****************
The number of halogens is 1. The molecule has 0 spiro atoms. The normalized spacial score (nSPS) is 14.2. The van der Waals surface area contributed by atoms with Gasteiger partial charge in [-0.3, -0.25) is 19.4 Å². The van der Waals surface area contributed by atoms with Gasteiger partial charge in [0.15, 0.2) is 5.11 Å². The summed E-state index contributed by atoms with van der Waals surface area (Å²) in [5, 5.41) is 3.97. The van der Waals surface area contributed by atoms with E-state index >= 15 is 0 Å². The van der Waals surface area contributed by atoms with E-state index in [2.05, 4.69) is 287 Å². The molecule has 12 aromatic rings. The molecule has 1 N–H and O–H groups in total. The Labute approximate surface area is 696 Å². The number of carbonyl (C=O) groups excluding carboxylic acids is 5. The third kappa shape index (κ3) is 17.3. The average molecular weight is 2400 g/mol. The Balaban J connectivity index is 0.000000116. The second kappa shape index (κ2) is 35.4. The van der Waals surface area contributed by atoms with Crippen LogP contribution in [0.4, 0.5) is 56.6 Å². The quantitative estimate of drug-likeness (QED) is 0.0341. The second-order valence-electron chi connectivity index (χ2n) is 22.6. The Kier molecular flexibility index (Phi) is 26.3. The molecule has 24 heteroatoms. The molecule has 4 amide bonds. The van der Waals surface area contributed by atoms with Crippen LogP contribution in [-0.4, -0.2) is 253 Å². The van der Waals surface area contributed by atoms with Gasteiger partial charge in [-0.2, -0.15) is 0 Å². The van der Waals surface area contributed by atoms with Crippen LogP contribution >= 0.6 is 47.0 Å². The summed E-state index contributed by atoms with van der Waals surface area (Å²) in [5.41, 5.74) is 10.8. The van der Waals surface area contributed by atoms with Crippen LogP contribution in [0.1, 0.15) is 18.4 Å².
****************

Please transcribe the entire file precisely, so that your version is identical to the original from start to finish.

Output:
The number of halogens is 1. The molecule has 0 spiro atoms. The normalized spacial score (nSPS) is 14.2. The van der Waals surface area contributed by atoms with Gasteiger partial charge in [-0.3, -0.25) is 19.4 Å². The van der Waals surface area contributed by atoms with Gasteiger partial charge in [0.15, 0.2) is 5.11 Å². The summed E-state index contributed by atoms with van der Waals surface area (Å²) in [5, 5.41) is 3.97. The van der Waals surface area contributed by atoms with E-state index >= 15 is 0 Å². The van der Waals surface area contributed by atoms with E-state index in [2.05, 4.69) is 287 Å². The molecule has 12 aromatic rings. The molecule has 1 N–H and O–H groups in total. The Labute approximate surface area is 696 Å². The number of carbonyl (C=O) groups excluding carboxylic acids is 5. The third kappa shape index (κ3) is 17.3. The average molecular weight is 2400 g/mol. The Balaban J connectivity index is 0.000000116. The second kappa shape index (κ2) is 35.4. The van der Waals surface area contributed by atoms with Crippen LogP contribution in [0.4, 0.5) is 56.6 Å². The quantitative estimate of drug-likeness (QED) is 0.0341. The second-order valence-electron chi connectivity index (χ2n) is 22.6. The Kier molecular flexibility index (Phi) is 26.3. The molecule has 24 heteroatoms. The molecule has 4 amide bonds. The van der Waals surface area contributed by atoms with Crippen LogP contribution in [-0.4, -0.2) is 253 Å². The van der Waals surface area contributed by atoms with Gasteiger partial charge in [-0.2, -0.15) is 0 Å². The van der Waals surface area contributed by atoms with Crippen LogP contribution >= 0.6 is 47.0 Å². The summed E-state index contributed by atoms with van der Waals surface area (Å²) in [5.41, 5.74) is 10.8. The van der Waals surface area contributed by atoms with Crippen LogP contribution in [0.1, 0.15) is 18.4 Å².